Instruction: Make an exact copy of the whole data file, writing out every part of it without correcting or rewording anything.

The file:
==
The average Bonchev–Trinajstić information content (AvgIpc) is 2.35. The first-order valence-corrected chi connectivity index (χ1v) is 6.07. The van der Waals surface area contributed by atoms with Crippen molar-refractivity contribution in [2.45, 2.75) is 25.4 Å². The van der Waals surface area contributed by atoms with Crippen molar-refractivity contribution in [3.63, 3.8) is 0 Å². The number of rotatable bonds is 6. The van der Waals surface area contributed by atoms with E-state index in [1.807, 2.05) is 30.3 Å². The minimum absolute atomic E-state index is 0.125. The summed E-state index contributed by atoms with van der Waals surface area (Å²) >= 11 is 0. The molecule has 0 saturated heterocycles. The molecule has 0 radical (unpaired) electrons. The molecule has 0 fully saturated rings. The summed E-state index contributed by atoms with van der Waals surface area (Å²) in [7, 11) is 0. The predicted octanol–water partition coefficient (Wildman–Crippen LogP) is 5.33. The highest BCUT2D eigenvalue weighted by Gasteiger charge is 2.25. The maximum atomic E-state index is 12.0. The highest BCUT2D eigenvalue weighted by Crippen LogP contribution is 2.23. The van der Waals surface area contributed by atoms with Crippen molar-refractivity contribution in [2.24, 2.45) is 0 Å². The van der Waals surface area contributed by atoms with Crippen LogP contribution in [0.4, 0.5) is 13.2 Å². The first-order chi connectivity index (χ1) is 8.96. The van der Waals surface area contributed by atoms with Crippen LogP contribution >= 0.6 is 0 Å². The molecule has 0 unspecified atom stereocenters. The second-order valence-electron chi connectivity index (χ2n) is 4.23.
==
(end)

The average Bonchev–Trinajstić information content (AvgIpc) is 2.35. The first-order valence-corrected chi connectivity index (χ1v) is 6.07. The van der Waals surface area contributed by atoms with Crippen molar-refractivity contribution in [2.45, 2.75) is 25.4 Å². The van der Waals surface area contributed by atoms with Crippen molar-refractivity contribution in [3.63, 3.8) is 0 Å². The number of rotatable bonds is 6. The van der Waals surface area contributed by atoms with E-state index in [1.807, 2.05) is 30.3 Å². The minimum absolute atomic E-state index is 0.125. The summed E-state index contributed by atoms with van der Waals surface area (Å²) >= 11 is 0. The molecule has 0 saturated heterocycles. The molecule has 0 radical (unpaired) electrons. The molecule has 0 fully saturated rings. The summed E-state index contributed by atoms with van der Waals surface area (Å²) in [7, 11) is 0. The predicted octanol–water partition coefficient (Wildman–Crippen LogP) is 5.33. The highest BCUT2D eigenvalue weighted by Gasteiger charge is 2.25. The maximum atomic E-state index is 12.0. The highest BCUT2D eigenvalue weighted by Crippen LogP contribution is 2.23. The van der Waals surface area contributed by atoms with Crippen molar-refractivity contribution in [2.24, 2.45) is 0 Å². The van der Waals surface area contributed by atoms with Crippen LogP contribution in [0.4, 0.5) is 13.2 Å². The first-order chi connectivity index (χ1) is 8.96. The van der Waals surface area contributed by atoms with Crippen LogP contribution >= 0.6 is 0 Å². The molecule has 0 unspecified atom stereocenters. The second-order valence-electron chi connectivity index (χ2n) is 4.23.